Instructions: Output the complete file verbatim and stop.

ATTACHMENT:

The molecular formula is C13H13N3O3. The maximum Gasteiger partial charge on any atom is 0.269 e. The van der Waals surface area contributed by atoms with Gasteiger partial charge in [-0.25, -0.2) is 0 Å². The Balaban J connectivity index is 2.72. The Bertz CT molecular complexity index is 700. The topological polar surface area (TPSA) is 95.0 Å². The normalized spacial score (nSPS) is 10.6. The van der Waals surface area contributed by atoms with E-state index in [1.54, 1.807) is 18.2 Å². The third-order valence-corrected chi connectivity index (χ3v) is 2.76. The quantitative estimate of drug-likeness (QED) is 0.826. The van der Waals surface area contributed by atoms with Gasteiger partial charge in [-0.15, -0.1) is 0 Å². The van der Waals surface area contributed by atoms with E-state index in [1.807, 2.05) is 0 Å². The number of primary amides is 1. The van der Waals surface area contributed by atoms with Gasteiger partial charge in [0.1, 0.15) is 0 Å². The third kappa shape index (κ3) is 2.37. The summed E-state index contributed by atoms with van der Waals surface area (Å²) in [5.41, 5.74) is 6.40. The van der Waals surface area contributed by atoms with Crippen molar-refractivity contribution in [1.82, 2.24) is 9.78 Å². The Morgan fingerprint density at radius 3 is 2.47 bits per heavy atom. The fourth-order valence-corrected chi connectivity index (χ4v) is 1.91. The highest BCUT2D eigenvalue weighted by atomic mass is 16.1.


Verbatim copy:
The molecular formula is C13H13N3O3. The maximum Gasteiger partial charge on any atom is 0.269 e. The van der Waals surface area contributed by atoms with Gasteiger partial charge in [-0.25, -0.2) is 0 Å². The Balaban J connectivity index is 2.72. The Bertz CT molecular complexity index is 700. The topological polar surface area (TPSA) is 95.0 Å². The normalized spacial score (nSPS) is 10.6. The van der Waals surface area contributed by atoms with E-state index in [1.54, 1.807) is 18.2 Å². The third-order valence-corrected chi connectivity index (χ3v) is 2.76. The quantitative estimate of drug-likeness (QED) is 0.826. The van der Waals surface area contributed by atoms with Gasteiger partial charge in [-0.15, -0.1) is 0 Å². The van der Waals surface area contributed by atoms with E-state index in [1.807, 2.05) is 0 Å². The number of primary amides is 1. The van der Waals surface area contributed by atoms with Gasteiger partial charge in [0.1, 0.15) is 0 Å². The third kappa shape index (κ3) is 2.37. The summed E-state index contributed by atoms with van der Waals surface area (Å²) in [5.41, 5.74) is 6.40. The van der Waals surface area contributed by atoms with Crippen molar-refractivity contribution in [1.82, 2.24) is 9.78 Å². The Morgan fingerprint density at radius 3 is 2.47 bits per heavy atom. The fourth-order valence-corrected chi connectivity index (χ4v) is 1.91. The highest BCUT2D eigenvalue weighted by atomic mass is 16.1.